Endometriosis guidelines from Europe could help doctors with early detection

Published: June 30, 2022 1:04 PM EDT
Updated: June 30, 2022 4:41 PM EDT

Endometriosis affects about one out of every ten women in the United States. But the disease is often misdiagnosed or missed altogether. Now, new European guidelines could help doctors identify endometriosis earlier.

Susie Veech was living with heavy periods and painful cramping for more than eight years and she didn’t trust what doctors told her. Doctors told her, “They’re just ovarian cysts, we can’t do anything.”

Finally, Susie found a doctor who correctly diagnosed her with endometriosis – a condition that happens when tissue similar to the lining of a woman’s uterus grows outside the uterus.

Doctors typically use special laparoscopic instruments to look inside the patient and spot the disease – but cases that aren’t “classic endometriosis” may be overlooked.

“There are many, many other types of endometriosis, and they are not as obvious. So, that is actually one of the things that we are trying to improve upon is detection rates.” Says Kevin Audlin, MD, FACOG, Gynecologist at Mercy Medical Center.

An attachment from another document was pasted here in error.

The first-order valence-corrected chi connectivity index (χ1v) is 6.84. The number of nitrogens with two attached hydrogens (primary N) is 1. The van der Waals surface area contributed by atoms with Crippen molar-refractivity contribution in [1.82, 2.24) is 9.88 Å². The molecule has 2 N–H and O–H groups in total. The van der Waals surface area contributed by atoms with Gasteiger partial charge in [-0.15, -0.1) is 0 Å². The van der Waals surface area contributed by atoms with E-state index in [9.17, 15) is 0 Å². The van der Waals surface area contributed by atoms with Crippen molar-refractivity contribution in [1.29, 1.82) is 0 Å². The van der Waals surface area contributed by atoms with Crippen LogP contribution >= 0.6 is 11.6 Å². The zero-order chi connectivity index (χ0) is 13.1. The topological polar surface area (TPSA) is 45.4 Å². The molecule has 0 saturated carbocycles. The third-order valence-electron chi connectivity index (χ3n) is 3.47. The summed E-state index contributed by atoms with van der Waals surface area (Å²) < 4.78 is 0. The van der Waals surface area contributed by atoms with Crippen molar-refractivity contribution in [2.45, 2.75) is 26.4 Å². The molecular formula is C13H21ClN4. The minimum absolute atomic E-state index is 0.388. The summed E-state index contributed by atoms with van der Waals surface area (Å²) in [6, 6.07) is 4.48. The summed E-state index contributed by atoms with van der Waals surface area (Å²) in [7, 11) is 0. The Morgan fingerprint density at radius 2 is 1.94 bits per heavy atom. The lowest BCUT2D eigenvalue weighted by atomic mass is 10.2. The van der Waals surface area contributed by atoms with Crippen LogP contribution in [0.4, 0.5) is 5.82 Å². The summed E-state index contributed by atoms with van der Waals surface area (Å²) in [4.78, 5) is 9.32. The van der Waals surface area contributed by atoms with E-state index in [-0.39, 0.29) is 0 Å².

Now, scientists in Europe have proposed new guidelines that could improve those detection rates. The new recommendations support imaging techniques like ultrasound and MRI for diagnosis in some cases instead of only laparoscopy.

Experts say diagnosing endometriosis without the need for a procedure like laparoscopy every time could lead to a quicker diagnosis and treatment plan. Something patients like Susie would appreciate.

“I think it’s really important to ask the questions and get the diagnosis and don’t give up if two or three or four doctors tell you we can’t do anything,” Veech says.

Experts say the European guidelines can act as a blueprint for endometriosis care in the US. Patients typically receive a diagnosis of endometriosis eight to 12 years after symptoms start.